Sam Bowman

Sam Bowman is Research Director at the Adam Smith Institute. He writes on immigration, Bleeding Heart Libertarianism, and complexity in public policy.

Why I won't be voting

Written by | Thursday 3 May 2012

Today, Londoners will vote for the next Mayor. I won't be among them. I don't think that voting is any more one's "duty" than supporting a football team. Indeed, in large-scale elections (like the Mayoral election) it is probably a lot less important than cheering on your favourite team. If your aim is to affect policy, voting is irrational. If you want to act ethically, voting is irrelevant.

blog comments powered by Disqus

No wonder we have bank bailouts: regulators will always be captured by the firms they're meant to oversee

Written by | Tuesday 1 May 2012

One important free market argument against government regulation of the economy is that regulators tend to become captured by corporate interests. When faced with a brief they know little about, politicians turn to the experts to devise policy and advise them on the ins-and-outs of the different industries they’re expected to regulate.

blog comments powered by Disqus

Cardinal Keith O'Brien's misplaced faith in the Robin Hood Tax

Written by | Monday 30 April 2012

Cardinal Keith O’Brien, the head of the Catholic Church in Scotland, has called for the government to introduce a “Robin Hood Tax”. This is hardly a surprise. O'Brien's expertise is in the field of faith and the supernatural, which is just where support for the “Robin Hood Tax” comes from. (Incidentally, this isn't the only dumb political statement the Cardinal has made in recent weeks.)

blog comments powered by Disqus

A positive agenda for financial reform

Written by | Friday 27 April 2012

Detlev Schlichter is on excellent form today, outlining a way out of the crisis and towards monetary sanity:

Step 1: Privatize the central bank.

blog comments powered by Disqus

A free market solution to pollution

Written by | Monday 23 April 2012

blog comments powered by Disqus

LearnLiberty's great work

Written by | Monday 23 April 2012

LearnLiberty's videos are getting better and better. Along with Madsen's excellent Economics is Fun series, they provide neat, entertaining, informative and, best of all, short takes on controversial economic and philosophical issues. 

blog comments powered by Disqus

We need a visionary at the Bank of England, and there's only one man for the job

Written by | Thursday 19 April 2012

Daniel Hannan notes that Adam Posen, Bank of England Monetary Policy Committee (MPC) member and noted inflation “dove”, promised last year to resign his post if inflation didn’t fall to meet the MPC’s inflation target. With inflation at around 3.5%, it looks like he will have to stick to his promise. There is only one person fit to replace him: monetary economist Professor Kevin Dowd.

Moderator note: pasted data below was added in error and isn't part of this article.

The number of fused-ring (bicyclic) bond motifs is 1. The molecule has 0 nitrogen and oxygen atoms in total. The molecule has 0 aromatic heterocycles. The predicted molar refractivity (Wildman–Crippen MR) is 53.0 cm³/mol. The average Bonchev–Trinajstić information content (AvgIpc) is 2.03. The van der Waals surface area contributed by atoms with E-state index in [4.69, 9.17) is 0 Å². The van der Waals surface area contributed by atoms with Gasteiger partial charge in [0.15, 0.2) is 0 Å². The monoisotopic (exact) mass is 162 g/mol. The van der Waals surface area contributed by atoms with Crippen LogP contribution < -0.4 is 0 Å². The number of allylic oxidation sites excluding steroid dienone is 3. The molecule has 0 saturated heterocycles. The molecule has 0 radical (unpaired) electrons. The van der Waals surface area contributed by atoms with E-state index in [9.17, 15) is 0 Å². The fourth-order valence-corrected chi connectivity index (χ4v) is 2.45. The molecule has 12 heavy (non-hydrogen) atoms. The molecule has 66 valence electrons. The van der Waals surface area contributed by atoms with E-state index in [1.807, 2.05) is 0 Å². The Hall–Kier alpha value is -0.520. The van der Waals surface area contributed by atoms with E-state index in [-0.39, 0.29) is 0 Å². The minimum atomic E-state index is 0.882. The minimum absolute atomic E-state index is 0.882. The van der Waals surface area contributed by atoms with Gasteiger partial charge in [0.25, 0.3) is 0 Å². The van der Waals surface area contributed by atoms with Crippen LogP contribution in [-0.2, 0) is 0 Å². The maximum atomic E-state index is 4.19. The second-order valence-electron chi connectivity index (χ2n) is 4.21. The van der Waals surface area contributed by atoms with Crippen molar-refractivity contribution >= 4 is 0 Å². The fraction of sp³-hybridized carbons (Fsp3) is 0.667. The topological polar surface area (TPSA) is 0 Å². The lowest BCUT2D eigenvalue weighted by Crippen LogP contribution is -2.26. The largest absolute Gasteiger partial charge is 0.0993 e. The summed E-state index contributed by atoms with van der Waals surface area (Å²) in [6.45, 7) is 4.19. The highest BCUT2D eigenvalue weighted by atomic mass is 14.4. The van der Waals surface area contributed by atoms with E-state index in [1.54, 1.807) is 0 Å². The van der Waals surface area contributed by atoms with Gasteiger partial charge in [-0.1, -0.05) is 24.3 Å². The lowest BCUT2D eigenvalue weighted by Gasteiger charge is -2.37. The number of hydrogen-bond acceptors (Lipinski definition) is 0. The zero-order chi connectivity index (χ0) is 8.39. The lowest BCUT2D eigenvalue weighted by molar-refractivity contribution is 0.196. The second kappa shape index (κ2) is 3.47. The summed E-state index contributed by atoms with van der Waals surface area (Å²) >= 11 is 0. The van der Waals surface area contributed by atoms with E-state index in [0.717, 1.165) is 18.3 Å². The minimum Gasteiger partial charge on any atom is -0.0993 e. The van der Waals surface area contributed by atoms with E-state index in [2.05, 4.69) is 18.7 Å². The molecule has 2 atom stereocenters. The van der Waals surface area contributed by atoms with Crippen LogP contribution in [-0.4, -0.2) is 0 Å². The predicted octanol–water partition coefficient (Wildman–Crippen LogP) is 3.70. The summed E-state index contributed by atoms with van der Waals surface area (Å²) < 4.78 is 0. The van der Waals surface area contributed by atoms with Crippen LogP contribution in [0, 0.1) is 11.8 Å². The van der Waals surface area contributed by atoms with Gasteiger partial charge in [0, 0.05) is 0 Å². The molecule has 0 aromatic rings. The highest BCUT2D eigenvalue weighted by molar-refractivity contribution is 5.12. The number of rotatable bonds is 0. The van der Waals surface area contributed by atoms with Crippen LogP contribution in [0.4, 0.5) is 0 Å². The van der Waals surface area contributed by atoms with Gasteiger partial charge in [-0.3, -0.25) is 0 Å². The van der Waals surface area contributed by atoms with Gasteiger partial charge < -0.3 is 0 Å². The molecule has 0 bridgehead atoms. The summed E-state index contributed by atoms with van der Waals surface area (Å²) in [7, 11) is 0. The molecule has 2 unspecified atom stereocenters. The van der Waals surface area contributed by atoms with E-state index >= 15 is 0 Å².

blog comments powered by Disqus

"It's not that I'm against social justice, it's that I say it has no meaning!"

Written by | Wednesday 18 April 2012

The video above is a nice snippet of FA Hayek's view of "social justice". Hayek wrote that, "To discover the meaning of what is called 'social justice' has been one of my chief preoccupations for more than 10 years. I have failed in this endeavour — or rather, have reached the conclusion that, with reference to society of free men, the phrase has no meaning whatever." Just so.

blog comments powered by Disqus

Our comment on the cigarette plain packaging consultation

Written by | Monday 16 April 2012

"Cigarette plain packaging laws are an illiberal, authoritarian attempt at social engineering. What’s more, they probably won’t work.

"Adults should be free to smoke and to advertise their cigarettes as they choose. The consultation makes no mention at all of civil liberties or individual responsibility. The government assumes, wrongly, that its job is to control the behaviour of adults.

blog comments powered by Disqus

Aggregated confusion

Written by | Sunday 15 April 2012

The Keynesian and Austrian schools of economics may differ most starkly in their policy recommendations but, as Steve Horwitz reminds us, their differences are based in a fundamentally different view of how economics should be done. Keynesians, wishing to treat economics with the same tools as the natural sciences, aggregate economic activity into broad categories. The Austrian view is that this aggregation conceals the real things that we should be examining:

blog comments powered by Disqus


Subscribe to RSS - Sam Bowman